# Normal reactions at the bases of two light supports

Homework Statement:
Shown in the figure below are two light plastic supports pinned at their top. One of the supports is 4 m long while the other is 3 m long and they are arranged to form a right angled triangle with their base 5 m. A mass of 300 N is hung from the pin at the top. If the ground is frictionless, calculate the reactions ##n_1## and ##n_2## at the bases of the two supports.
Relevant Equations:
For equilibrium, ##\Sigma \vec F = 0## for the system as a whole and ##\Sigma \vec \tau = 0## for any point on the system where torque ##\vec \tau = \vec r \times \vec F##.

For equilibrium, using ##\Sigma \vec F = 0##, we get ##n_1 + n_2 = 300\; \text{N}##.

Taking the system as a whole and applying ##\Sigma \vec \tau = 0## about the hinge (pin) at the top from where the load is hung, we get ##n_1 \times (0.8) \times 4 = n_2 \times (0.6) \times 3##, by taking those components of the normal forces perpendicular to the supports and using trigonometry.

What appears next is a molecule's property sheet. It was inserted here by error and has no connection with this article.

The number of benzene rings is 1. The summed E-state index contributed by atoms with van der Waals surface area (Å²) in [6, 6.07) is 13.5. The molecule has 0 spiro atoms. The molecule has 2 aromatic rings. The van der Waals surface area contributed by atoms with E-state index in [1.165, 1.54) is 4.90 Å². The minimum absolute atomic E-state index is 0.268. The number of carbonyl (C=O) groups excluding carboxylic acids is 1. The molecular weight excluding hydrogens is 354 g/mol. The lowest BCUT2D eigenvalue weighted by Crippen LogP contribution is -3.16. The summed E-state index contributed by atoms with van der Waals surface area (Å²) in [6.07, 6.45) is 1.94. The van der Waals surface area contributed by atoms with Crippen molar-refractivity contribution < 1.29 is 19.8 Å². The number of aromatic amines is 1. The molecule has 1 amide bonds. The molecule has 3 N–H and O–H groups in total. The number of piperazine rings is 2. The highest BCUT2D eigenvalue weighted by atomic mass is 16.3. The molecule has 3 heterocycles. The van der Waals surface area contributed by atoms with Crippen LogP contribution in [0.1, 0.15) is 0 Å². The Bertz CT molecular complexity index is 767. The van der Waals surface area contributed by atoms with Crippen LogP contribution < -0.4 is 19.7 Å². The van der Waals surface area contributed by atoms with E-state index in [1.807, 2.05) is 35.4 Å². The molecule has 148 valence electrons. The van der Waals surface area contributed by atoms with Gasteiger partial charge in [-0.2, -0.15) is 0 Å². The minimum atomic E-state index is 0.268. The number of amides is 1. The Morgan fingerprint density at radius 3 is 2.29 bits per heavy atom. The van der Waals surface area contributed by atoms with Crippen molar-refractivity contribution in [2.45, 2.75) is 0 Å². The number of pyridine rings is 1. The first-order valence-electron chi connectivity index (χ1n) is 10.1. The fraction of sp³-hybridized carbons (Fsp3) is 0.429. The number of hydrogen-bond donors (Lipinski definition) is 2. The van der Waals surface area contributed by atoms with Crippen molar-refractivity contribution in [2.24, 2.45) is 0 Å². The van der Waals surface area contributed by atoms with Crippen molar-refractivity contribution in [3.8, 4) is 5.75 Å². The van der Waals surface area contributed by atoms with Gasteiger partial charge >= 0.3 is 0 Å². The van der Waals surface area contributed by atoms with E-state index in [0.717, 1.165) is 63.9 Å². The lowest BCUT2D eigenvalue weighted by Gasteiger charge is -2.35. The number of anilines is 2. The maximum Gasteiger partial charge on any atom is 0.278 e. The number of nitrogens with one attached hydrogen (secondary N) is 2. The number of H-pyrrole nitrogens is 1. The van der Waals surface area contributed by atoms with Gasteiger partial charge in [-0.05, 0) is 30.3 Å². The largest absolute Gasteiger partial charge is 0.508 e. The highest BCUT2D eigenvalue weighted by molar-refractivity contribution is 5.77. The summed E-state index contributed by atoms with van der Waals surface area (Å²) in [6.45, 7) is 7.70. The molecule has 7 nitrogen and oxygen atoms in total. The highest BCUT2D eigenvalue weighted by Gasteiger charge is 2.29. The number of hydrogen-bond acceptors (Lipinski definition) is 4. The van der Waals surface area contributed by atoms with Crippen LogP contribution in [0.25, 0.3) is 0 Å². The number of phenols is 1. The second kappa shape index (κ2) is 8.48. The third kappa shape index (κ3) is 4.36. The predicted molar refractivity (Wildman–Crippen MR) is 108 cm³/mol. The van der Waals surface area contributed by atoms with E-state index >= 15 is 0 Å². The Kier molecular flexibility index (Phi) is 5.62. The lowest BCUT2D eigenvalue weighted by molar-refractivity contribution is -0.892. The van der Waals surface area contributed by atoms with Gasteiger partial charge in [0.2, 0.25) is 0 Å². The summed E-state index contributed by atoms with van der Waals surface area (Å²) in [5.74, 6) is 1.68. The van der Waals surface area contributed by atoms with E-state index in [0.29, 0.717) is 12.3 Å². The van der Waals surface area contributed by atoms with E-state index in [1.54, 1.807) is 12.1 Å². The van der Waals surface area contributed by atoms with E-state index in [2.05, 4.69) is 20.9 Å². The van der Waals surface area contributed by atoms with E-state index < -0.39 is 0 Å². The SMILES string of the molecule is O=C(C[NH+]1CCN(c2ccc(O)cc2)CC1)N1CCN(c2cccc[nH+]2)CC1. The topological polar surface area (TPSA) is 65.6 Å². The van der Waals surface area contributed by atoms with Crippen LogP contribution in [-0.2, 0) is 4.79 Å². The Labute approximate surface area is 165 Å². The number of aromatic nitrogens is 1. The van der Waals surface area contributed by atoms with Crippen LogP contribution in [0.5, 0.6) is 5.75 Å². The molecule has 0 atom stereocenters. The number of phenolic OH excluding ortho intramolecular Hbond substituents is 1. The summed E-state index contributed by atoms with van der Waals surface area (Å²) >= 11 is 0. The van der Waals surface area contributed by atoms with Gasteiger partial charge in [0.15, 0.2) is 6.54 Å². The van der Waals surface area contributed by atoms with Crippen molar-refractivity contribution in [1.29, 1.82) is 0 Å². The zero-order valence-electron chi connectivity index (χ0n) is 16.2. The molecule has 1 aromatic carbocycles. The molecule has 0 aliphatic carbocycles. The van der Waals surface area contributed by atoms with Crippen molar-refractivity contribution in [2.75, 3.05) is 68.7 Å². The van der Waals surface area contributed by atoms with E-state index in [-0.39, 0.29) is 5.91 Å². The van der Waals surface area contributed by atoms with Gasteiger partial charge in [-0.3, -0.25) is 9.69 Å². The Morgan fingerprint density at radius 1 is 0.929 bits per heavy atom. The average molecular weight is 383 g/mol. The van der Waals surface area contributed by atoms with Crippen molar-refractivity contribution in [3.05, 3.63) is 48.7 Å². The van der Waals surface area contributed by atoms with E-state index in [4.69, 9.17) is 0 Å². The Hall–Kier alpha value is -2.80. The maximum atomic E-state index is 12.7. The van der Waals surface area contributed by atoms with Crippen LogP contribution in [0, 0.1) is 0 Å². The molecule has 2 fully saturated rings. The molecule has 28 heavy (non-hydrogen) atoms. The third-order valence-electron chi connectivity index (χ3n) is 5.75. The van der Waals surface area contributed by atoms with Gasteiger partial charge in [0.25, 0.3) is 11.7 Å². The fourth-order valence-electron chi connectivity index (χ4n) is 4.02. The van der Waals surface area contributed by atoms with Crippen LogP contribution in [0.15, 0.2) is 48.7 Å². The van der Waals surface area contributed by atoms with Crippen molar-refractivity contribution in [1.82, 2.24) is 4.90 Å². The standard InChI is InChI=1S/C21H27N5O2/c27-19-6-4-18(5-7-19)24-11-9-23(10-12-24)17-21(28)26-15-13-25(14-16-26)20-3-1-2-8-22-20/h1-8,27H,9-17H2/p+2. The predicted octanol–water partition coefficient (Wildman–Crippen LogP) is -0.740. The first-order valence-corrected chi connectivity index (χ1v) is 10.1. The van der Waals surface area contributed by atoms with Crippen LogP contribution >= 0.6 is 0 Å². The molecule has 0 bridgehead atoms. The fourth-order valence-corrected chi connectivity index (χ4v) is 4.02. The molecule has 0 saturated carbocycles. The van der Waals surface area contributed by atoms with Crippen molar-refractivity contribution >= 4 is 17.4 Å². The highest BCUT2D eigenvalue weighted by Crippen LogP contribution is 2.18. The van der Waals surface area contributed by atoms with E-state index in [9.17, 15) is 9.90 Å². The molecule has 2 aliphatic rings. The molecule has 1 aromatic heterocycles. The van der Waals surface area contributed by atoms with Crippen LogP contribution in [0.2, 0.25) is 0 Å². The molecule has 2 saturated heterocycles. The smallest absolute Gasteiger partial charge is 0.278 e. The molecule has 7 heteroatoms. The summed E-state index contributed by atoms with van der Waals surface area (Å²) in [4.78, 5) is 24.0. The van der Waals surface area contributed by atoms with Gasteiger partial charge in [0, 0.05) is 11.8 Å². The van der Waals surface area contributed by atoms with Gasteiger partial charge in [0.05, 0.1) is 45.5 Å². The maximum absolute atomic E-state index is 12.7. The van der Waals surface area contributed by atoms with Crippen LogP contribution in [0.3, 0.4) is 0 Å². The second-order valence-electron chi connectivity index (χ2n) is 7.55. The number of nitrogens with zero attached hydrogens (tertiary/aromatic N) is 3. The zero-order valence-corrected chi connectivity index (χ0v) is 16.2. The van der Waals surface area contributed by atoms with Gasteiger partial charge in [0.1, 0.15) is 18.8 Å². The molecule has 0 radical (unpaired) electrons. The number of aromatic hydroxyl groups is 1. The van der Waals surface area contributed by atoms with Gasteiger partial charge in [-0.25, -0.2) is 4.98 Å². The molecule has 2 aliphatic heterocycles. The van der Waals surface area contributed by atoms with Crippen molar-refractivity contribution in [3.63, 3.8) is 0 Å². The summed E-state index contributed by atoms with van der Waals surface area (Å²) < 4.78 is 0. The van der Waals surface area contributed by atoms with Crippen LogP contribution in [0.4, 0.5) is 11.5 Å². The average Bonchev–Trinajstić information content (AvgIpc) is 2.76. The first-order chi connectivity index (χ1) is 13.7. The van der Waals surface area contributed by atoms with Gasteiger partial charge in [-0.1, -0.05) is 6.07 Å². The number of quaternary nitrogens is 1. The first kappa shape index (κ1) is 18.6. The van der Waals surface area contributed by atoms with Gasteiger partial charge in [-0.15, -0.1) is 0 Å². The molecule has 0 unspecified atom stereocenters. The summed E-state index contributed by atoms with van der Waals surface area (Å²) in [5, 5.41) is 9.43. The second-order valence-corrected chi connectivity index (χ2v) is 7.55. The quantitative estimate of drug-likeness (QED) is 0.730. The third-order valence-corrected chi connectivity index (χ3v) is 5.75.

Hence, ##3.2 n_1 = 1.8 n_2 \Rightarrow n_2 = \frac{16}{9} n_1##.

Thus, going to the earlier equation, ##n_1 + \frac{16}{9} n_1 = 300 \Rightarrow \frac{25}{9} n_1 = 300 \Rightarrow \boxed{n_1 = 108 \; \text{N}}##.
Also, ##\boxed{n_2 = 192 \; \text{N}}##.

Is this right?

Even if it is, is there a physical explanation as to why ##n_2 > n_1##? Can we say it is because ##n_2## has a smaller lever arm than ##n_1## and therefore has to be greater in order to nullify the torque produced by ##n_1## about the hinge?

## Answers and Replies

hutchphd
Homework Helper
Or that the mass of the "object" is horizontally closer to point 2 which therefore sees more force. There are a hundred ways to say it! Very nicely done.

haruspex
Homework Helper
Gold Member
2020 Award
Another approach is to take moments about each support point in turn and dispense with the vertical force balance equation. This has the slight advantage of avoiding having to solve a pair of simultaneous equations, but it is more useful when you only need to find one reaction force.

PhanthomJay